Evaluating Two Approaches to Case Management: Implementation, Participation Patterns, Costs, and Three-Year Impacts of the Columbus Welfare-to-Work Program. Summary of the Impact Findings


Over three years, the integrated and traditional programs produced similar employment and earnings gains. Researchers had hypothesized that the higher participation rate in the integrated program would lead to larger impacts on employment and earnings, but this was not the case. Quarterly impact patterns suggest, however, that the integrated program may prove more successful in the fourth year of follow-up than the traditional program.

The integrated program produced somewhat larger decreases in months of AFDC receipt and AFDC payments measured over three years, probably because integrated case managers could more quickly respond to changes in sample members' employment and welfare eligibility status, and because they had more knowledge about status changes than staff in the traditional program.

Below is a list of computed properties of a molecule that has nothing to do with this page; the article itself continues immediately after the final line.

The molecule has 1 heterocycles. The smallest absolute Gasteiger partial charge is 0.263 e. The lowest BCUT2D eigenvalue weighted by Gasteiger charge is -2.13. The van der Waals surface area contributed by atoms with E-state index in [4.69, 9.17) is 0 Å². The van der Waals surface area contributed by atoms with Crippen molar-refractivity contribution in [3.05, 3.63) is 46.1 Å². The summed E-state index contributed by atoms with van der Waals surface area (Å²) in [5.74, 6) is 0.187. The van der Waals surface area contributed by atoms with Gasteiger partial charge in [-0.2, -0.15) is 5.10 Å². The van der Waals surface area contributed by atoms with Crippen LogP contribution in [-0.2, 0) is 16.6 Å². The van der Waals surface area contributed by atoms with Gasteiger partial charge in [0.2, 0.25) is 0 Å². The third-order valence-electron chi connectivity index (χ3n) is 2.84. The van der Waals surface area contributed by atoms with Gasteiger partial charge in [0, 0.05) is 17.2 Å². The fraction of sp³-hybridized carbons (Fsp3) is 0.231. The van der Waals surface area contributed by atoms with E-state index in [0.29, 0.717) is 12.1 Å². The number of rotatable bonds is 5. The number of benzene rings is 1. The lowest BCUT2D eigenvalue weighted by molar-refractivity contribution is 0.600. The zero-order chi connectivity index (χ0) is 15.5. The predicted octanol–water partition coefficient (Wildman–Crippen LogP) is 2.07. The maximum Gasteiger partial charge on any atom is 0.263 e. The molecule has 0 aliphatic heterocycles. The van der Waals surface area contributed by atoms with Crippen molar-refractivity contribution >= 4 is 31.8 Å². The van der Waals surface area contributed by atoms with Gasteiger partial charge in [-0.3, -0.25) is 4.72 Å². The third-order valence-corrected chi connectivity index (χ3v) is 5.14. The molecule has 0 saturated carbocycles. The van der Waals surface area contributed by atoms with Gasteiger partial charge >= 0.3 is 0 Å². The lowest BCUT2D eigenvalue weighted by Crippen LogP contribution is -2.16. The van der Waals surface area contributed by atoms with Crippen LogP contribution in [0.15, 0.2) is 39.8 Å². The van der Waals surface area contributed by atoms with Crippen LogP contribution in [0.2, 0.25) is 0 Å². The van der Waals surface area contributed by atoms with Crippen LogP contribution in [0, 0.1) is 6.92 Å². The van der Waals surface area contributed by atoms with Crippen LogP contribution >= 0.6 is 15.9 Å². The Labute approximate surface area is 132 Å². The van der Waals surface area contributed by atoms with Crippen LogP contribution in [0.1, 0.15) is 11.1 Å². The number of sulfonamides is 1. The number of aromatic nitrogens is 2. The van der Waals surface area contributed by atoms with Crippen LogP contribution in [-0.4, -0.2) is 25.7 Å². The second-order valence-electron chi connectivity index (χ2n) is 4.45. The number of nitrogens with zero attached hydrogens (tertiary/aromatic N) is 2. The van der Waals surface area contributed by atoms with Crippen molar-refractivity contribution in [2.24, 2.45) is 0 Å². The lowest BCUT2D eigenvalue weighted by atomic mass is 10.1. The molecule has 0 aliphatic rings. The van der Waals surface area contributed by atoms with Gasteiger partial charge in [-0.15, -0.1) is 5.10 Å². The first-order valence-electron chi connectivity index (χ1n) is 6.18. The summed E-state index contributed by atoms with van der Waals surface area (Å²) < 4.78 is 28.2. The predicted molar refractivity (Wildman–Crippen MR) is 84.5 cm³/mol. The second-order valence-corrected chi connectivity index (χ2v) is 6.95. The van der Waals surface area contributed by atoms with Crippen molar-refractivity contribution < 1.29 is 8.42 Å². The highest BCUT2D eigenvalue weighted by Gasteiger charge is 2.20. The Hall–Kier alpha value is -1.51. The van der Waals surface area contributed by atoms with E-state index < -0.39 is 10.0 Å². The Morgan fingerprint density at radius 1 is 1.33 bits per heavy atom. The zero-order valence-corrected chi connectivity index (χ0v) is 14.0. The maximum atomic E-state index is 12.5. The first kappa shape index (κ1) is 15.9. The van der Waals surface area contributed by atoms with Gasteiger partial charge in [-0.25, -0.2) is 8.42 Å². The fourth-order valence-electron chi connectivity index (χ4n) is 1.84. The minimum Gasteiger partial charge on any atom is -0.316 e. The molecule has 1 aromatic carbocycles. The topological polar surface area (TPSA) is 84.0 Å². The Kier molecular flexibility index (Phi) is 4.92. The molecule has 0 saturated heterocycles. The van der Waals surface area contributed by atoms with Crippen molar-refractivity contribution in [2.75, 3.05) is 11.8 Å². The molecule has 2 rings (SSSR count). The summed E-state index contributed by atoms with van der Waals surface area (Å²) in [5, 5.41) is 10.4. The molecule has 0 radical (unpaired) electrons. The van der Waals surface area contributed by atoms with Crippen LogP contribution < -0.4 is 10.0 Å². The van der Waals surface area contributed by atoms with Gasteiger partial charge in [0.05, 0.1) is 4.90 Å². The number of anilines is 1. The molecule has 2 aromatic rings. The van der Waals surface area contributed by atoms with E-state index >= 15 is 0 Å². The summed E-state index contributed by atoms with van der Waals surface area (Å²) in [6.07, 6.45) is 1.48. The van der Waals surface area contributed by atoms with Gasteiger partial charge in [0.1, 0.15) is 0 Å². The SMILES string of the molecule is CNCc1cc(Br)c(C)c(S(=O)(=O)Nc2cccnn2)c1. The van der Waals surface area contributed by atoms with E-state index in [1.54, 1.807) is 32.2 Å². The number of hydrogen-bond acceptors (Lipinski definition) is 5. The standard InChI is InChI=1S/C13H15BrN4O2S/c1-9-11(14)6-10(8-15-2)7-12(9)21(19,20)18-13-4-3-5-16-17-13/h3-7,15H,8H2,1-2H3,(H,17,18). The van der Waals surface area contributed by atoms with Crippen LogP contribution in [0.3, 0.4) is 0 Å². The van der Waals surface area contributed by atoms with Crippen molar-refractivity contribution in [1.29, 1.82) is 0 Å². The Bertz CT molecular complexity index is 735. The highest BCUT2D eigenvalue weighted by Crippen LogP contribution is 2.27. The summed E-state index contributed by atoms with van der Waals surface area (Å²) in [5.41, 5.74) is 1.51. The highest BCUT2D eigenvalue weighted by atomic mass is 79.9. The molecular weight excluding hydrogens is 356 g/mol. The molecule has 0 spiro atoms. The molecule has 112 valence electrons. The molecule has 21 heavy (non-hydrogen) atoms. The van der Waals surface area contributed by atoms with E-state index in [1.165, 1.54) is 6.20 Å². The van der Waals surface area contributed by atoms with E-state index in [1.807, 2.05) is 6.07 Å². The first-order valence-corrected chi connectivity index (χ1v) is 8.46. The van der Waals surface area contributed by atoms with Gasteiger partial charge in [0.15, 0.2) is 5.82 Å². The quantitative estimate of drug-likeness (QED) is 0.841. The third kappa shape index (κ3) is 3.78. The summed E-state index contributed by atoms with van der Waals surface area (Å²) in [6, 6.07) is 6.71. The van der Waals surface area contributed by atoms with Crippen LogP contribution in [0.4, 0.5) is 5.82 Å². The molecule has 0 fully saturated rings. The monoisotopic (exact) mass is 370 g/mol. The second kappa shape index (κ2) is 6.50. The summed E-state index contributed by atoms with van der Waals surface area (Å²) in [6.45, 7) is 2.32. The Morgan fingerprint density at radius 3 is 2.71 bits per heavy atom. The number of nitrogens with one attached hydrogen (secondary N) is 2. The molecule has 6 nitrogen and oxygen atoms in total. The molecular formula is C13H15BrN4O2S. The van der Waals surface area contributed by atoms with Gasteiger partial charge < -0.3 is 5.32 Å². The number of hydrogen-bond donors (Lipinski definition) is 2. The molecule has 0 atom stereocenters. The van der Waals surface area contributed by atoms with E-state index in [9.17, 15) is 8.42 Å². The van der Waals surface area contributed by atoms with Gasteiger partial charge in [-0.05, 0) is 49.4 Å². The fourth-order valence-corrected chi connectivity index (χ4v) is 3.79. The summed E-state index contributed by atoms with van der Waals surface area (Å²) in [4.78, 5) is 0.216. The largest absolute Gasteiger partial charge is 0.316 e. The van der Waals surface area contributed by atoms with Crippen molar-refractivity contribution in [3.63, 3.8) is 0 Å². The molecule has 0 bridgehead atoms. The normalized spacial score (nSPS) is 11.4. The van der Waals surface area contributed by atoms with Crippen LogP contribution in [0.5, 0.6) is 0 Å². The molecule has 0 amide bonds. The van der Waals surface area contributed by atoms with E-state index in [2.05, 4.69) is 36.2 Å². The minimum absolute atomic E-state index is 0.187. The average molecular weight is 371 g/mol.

Neither of the programs increased average "combined income" from earnings, AFDC, and Food Stamps. On average, people in the programs replaced some public assistance dollars with earnings.

Among sample members who had a high school diploma or GED at random assignment (graduates), the two programs produced roughly similar effects. Among nongraduates, however, the integrated program was more successful than the traditional program in increasing earnings and decreasing cash assistance payments.